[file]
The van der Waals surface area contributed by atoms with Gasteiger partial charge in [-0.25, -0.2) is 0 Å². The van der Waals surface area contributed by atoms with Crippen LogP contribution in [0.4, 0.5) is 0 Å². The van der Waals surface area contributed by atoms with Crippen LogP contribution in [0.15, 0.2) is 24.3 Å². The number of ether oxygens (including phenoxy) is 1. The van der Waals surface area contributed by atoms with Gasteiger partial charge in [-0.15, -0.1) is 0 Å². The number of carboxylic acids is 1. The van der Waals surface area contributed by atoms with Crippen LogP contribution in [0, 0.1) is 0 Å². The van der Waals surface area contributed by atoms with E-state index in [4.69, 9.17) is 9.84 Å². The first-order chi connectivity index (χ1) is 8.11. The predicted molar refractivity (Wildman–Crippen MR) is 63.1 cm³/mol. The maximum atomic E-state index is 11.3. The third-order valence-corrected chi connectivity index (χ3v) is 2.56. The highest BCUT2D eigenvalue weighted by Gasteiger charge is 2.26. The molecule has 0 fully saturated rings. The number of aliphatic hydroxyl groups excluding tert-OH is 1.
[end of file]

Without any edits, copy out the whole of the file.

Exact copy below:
The van der Waals surface area contributed by atoms with Gasteiger partial charge in [-0.25, -0.2) is 0 Å². The van der Waals surface area contributed by atoms with Crippen LogP contribution in [0.4, 0.5) is 0 Å². The van der Waals surface area contributed by atoms with Crippen LogP contribution in [0.15, 0.2) is 24.3 Å². The number of ether oxygens (including phenoxy) is 1. The van der Waals surface area contributed by atoms with Gasteiger partial charge in [-0.15, -0.1) is 0 Å². The number of carboxylic acids is 1. The van der Waals surface area contributed by atoms with Crippen LogP contribution in [0, 0.1) is 0 Å². The van der Waals surface area contributed by atoms with E-state index in [4.69, 9.17) is 9.84 Å². The first-order chi connectivity index (χ1) is 8.11. The predicted molar refractivity (Wildman–Crippen MR) is 63.1 cm³/mol. The maximum atomic E-state index is 11.3. The third-order valence-corrected chi connectivity index (χ3v) is 2.56. The highest BCUT2D eigenvalue weighted by Gasteiger charge is 2.26. The molecule has 0 fully saturated rings. The number of aliphatic hydroxyl groups excluding tert-OH is 1.